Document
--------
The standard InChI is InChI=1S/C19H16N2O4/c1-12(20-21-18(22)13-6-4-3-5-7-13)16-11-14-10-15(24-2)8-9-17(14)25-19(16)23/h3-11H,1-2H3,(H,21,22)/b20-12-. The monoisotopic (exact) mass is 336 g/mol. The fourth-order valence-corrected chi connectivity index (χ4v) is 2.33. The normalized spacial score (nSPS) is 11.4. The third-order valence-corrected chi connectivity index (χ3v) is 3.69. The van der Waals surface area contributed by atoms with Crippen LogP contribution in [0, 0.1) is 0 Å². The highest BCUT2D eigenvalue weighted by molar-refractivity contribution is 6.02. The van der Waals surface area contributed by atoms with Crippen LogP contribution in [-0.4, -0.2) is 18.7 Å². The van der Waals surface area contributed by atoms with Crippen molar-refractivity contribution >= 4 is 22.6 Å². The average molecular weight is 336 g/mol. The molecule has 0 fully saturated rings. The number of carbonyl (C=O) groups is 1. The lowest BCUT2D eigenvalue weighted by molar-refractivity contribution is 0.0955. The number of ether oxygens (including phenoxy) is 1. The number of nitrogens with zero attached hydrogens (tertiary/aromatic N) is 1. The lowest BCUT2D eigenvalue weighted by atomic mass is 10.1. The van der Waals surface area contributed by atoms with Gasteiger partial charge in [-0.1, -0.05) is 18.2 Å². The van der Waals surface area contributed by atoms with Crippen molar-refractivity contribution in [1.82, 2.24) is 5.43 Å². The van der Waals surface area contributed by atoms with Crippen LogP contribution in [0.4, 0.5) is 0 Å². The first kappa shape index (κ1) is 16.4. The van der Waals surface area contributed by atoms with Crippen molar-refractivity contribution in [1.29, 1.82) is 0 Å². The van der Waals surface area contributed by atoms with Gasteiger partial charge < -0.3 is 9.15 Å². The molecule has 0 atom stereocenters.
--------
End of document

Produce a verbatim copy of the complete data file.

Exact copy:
The standard InChI is InChI=1S/C19H16N2O4/c1-12(20-21-18(22)13-6-4-3-5-7-13)16-11-14-10-15(24-2)8-9-17(14)25-19(16)23/h3-11H,1-2H3,(H,21,22)/b20-12-. The monoisotopic (exact) mass is 336 g/mol. The fourth-order valence-corrected chi connectivity index (χ4v) is 2.33. The normalized spacial score (nSPS) is 11.4. The third-order valence-corrected chi connectivity index (χ3v) is 3.69. The van der Waals surface area contributed by atoms with Crippen LogP contribution in [0, 0.1) is 0 Å². The highest BCUT2D eigenvalue weighted by molar-refractivity contribution is 6.02. The van der Waals surface area contributed by atoms with Crippen LogP contribution in [-0.4, -0.2) is 18.7 Å². The van der Waals surface area contributed by atoms with Crippen molar-refractivity contribution >= 4 is 22.6 Å². The average molecular weight is 336 g/mol. The molecule has 0 fully saturated rings. The number of carbonyl (C=O) groups is 1. The lowest BCUT2D eigenvalue weighted by molar-refractivity contribution is 0.0955. The number of ether oxygens (including phenoxy) is 1. The number of nitrogens with zero attached hydrogens (tertiary/aromatic N) is 1. The lowest BCUT2D eigenvalue weighted by atomic mass is 10.1. The van der Waals surface area contributed by atoms with Gasteiger partial charge in [-0.1, -0.05) is 18.2 Å². The van der Waals surface area contributed by atoms with Crippen molar-refractivity contribution in [1.82, 2.24) is 5.43 Å². The van der Waals surface area contributed by atoms with Crippen LogP contribution in [0.4, 0.5) is 0 Å². The first kappa shape index (κ1) is 16.4. The van der Waals surface area contributed by atoms with Crippen molar-refractivity contribution in [1.29, 1.82) is 0 Å². The van der Waals surface area contributed by atoms with Gasteiger partial charge < -0.3 is 9.15 Å². The molecule has 0 atom stereocenters.